Truth: The cause of acne and skin blemishes is much more complex, and not all oil is created equal. Acne and blemishes are primarily caused by unbalanced oil production, clogged pores, and bacteria. If you constantly work to remove oil from your skin using oil-free cleansers and scrubs, your skin responds by overproducing sebum to compensate. In combination with other factors, this leads to worse acne and blemishes. I can talk in more detail about skin physiology and causes of acne in another post, but here I’m going to focus on what oils you can use to improve your skin. What matters for an oil to be beneficial for acne prevention is the ratio of essential fatty acids, specifically the levels of linoleic acid versus oleic acid. If your skin doesn’t have enough linoleic acid, the sebum produced becomes thick and clogs pores. Studies have shown individuals with acne tend to be deficient in linoleic acid. So, oils that are higher in linoleic acid and lower in oleic acid tend to be helpful in balancing your oil production, adding moisture, and preventing blemishes.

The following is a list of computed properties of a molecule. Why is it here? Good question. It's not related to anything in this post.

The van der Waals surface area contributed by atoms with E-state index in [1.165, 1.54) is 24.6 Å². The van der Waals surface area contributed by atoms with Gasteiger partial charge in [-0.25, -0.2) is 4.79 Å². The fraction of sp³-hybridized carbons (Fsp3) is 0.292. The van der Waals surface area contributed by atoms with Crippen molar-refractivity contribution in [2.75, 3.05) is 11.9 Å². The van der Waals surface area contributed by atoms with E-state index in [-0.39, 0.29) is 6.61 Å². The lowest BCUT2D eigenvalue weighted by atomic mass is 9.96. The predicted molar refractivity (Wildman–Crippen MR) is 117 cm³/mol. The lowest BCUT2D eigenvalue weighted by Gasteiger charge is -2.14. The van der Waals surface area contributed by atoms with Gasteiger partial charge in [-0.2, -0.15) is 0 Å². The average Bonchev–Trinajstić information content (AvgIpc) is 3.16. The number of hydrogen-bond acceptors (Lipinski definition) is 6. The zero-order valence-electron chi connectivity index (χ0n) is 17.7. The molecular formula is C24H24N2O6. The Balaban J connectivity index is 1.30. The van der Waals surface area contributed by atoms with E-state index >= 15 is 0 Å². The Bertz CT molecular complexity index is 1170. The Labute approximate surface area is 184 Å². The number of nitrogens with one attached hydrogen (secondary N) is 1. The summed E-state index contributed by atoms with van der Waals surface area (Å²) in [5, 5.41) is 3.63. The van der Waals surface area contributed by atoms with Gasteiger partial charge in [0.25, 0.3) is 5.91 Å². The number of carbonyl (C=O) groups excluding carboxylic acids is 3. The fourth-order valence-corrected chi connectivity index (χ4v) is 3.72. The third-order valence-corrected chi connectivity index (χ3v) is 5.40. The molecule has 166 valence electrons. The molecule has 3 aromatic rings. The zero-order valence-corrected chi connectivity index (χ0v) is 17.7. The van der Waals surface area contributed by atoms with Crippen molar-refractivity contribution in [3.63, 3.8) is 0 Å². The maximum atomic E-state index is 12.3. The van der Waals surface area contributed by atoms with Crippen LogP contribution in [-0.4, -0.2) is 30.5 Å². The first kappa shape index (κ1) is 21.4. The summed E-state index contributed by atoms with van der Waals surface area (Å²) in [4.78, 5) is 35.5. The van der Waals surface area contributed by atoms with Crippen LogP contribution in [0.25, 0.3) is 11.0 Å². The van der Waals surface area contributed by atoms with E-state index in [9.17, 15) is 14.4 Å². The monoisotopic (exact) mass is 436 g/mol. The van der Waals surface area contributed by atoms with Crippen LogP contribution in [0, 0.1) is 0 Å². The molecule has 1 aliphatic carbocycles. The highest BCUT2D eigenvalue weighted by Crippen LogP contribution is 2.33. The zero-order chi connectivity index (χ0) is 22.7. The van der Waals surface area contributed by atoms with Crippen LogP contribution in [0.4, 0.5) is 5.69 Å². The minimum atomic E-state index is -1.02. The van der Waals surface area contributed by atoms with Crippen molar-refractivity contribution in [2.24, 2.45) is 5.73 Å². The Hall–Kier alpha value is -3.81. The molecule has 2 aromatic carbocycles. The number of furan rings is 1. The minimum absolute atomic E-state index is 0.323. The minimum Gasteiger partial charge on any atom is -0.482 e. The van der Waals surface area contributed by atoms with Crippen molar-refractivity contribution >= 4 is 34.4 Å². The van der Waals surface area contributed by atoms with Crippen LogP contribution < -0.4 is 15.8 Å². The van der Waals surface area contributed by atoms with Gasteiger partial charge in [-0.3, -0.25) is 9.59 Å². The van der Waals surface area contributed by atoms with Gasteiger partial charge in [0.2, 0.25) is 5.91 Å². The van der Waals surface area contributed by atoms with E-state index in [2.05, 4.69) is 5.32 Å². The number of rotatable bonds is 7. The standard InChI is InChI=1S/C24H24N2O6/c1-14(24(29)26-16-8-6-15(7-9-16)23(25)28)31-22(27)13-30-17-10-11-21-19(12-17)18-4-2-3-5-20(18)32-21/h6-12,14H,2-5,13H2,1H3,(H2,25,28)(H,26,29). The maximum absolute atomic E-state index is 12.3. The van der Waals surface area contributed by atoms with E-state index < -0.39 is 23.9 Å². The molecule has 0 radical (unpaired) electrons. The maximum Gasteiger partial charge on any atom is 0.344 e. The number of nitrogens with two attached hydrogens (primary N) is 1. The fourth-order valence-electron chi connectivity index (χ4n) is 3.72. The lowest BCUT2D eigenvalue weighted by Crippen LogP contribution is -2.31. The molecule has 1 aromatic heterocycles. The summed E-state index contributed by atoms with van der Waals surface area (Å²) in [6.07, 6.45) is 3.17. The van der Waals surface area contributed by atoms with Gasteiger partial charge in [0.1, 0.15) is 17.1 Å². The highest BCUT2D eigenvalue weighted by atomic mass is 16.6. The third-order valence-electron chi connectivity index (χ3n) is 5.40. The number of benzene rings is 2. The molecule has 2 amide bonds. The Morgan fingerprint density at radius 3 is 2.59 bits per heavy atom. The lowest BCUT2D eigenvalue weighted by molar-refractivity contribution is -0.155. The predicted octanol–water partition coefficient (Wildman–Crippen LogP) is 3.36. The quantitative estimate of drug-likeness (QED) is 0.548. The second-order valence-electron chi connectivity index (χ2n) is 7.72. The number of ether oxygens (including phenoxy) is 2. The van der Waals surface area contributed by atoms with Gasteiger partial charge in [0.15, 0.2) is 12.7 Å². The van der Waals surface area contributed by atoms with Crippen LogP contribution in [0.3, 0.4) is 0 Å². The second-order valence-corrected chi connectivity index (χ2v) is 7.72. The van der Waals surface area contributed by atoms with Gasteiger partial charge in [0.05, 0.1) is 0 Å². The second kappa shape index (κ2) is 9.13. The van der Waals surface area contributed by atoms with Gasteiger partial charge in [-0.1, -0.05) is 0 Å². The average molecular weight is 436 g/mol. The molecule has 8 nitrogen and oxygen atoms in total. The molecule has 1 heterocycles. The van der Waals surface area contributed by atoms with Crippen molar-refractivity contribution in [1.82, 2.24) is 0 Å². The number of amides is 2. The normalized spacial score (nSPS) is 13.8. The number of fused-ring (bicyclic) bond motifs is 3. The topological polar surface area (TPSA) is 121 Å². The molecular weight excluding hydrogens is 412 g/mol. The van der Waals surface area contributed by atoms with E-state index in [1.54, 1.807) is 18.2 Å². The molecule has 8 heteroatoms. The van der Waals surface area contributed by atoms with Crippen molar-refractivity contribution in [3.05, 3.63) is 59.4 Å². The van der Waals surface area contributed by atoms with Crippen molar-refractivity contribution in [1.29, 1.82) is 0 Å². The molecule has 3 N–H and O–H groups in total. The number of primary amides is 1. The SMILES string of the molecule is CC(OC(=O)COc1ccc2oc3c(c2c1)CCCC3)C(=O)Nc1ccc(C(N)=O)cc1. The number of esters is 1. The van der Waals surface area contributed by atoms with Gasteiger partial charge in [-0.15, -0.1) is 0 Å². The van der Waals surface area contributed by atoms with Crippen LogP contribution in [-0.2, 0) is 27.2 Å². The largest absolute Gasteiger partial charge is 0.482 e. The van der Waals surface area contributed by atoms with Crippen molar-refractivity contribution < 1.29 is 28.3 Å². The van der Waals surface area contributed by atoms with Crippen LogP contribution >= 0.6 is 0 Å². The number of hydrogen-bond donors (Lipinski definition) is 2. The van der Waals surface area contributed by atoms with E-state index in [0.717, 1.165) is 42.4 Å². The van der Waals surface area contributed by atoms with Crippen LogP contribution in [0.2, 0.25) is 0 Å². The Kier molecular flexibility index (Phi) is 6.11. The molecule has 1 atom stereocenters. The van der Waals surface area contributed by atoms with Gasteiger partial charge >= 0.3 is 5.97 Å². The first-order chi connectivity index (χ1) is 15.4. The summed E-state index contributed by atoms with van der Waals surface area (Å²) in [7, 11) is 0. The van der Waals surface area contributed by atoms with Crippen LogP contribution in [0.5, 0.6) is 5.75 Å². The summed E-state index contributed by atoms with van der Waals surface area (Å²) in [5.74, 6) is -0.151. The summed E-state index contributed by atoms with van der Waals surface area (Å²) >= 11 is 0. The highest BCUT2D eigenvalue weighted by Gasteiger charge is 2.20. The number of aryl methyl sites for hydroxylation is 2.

I recommend looking at the Complete List of Comedogenic Oils blog post from the Holistic Health Herbalist, which provides good detail on different oils.

This table shows a subset of oils and their composition of oleic and linoleic acids. These percentages don’t show the full story, since there are other fatty acids in oils (like pamitic acid and stearic acid for example).

Oil Oleic Acid Linoleic Acid
Higher in oleic acid
Macadamia oil 55-67% 1-5%
Marula oil 70-78% 4-7%
Sea Buckthorn oil 29% 7%
Palm fruit oil 41% 10%
Hazelnut oil 79% 12%
Neem oil 50% 13%
Shea nut oil 73% 14%
Avocado oil 65% 15%
Olive oil 63-80% 5-15%
Almond oil 62-86% 20-30%